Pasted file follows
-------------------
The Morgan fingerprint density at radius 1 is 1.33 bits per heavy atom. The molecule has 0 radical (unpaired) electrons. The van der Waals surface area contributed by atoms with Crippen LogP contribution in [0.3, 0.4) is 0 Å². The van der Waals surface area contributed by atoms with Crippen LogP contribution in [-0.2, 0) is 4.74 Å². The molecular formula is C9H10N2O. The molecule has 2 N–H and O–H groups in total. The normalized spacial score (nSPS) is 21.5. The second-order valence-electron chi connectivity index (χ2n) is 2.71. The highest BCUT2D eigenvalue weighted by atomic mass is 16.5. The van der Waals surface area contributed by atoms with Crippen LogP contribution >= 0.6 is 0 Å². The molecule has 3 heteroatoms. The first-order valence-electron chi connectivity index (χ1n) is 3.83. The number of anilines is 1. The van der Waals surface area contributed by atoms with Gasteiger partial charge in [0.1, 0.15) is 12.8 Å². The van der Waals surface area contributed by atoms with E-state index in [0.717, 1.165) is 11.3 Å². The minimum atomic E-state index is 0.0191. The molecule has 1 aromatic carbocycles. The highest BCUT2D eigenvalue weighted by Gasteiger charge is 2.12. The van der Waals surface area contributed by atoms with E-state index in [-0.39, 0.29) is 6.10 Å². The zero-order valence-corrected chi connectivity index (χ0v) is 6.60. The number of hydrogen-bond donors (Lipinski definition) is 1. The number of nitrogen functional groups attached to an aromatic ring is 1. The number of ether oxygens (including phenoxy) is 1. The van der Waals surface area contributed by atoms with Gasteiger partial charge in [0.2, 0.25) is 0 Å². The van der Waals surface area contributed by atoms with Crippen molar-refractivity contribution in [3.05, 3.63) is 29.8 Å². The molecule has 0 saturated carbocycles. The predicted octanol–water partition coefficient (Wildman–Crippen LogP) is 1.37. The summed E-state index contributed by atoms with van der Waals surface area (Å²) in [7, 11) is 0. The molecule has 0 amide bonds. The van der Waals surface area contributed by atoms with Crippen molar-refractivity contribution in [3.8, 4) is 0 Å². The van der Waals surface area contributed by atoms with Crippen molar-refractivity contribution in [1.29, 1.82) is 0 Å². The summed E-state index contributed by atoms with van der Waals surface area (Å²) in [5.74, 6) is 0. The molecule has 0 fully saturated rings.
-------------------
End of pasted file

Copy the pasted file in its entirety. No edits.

The Morgan fingerprint density at radius 1 is 1.33 bits per heavy atom. The molecule has 0 radical (unpaired) electrons. The van der Waals surface area contributed by atoms with Crippen LogP contribution in [0.3, 0.4) is 0 Å². The van der Waals surface area contributed by atoms with Crippen LogP contribution in [-0.2, 0) is 4.74 Å². The molecular formula is C9H10N2O. The molecule has 2 N–H and O–H groups in total. The normalized spacial score (nSPS) is 21.5. The second-order valence-electron chi connectivity index (χ2n) is 2.71. The highest BCUT2D eigenvalue weighted by atomic mass is 16.5. The van der Waals surface area contributed by atoms with Crippen LogP contribution >= 0.6 is 0 Å². The molecule has 3 heteroatoms. The first-order valence-electron chi connectivity index (χ1n) is 3.83. The number of anilines is 1. The van der Waals surface area contributed by atoms with Gasteiger partial charge in [0.1, 0.15) is 12.8 Å². The van der Waals surface area contributed by atoms with E-state index in [0.717, 1.165) is 11.3 Å². The minimum atomic E-state index is 0.0191. The molecule has 1 aromatic carbocycles. The highest BCUT2D eigenvalue weighted by Gasteiger charge is 2.12. The van der Waals surface area contributed by atoms with E-state index in [-0.39, 0.29) is 6.10 Å². The zero-order valence-corrected chi connectivity index (χ0v) is 6.60. The number of hydrogen-bond donors (Lipinski definition) is 1. The number of nitrogen functional groups attached to an aromatic ring is 1. The number of ether oxygens (including phenoxy) is 1. The van der Waals surface area contributed by atoms with Gasteiger partial charge in [0.2, 0.25) is 0 Å². The van der Waals surface area contributed by atoms with Crippen molar-refractivity contribution in [3.05, 3.63) is 29.8 Å². The molecule has 0 saturated carbocycles. The predicted octanol–water partition coefficient (Wildman–Crippen LogP) is 1.37. The summed E-state index contributed by atoms with van der Waals surface area (Å²) in [7, 11) is 0. The molecule has 0 amide bonds. The van der Waals surface area contributed by atoms with Crippen molar-refractivity contribution in [3.8, 4) is 0 Å². The van der Waals surface area contributed by atoms with Crippen molar-refractivity contribution in [1.29, 1.82) is 0 Å². The summed E-state index contributed by atoms with van der Waals surface area (Å²) in [5.74, 6) is 0. The molecule has 0 fully saturated rings.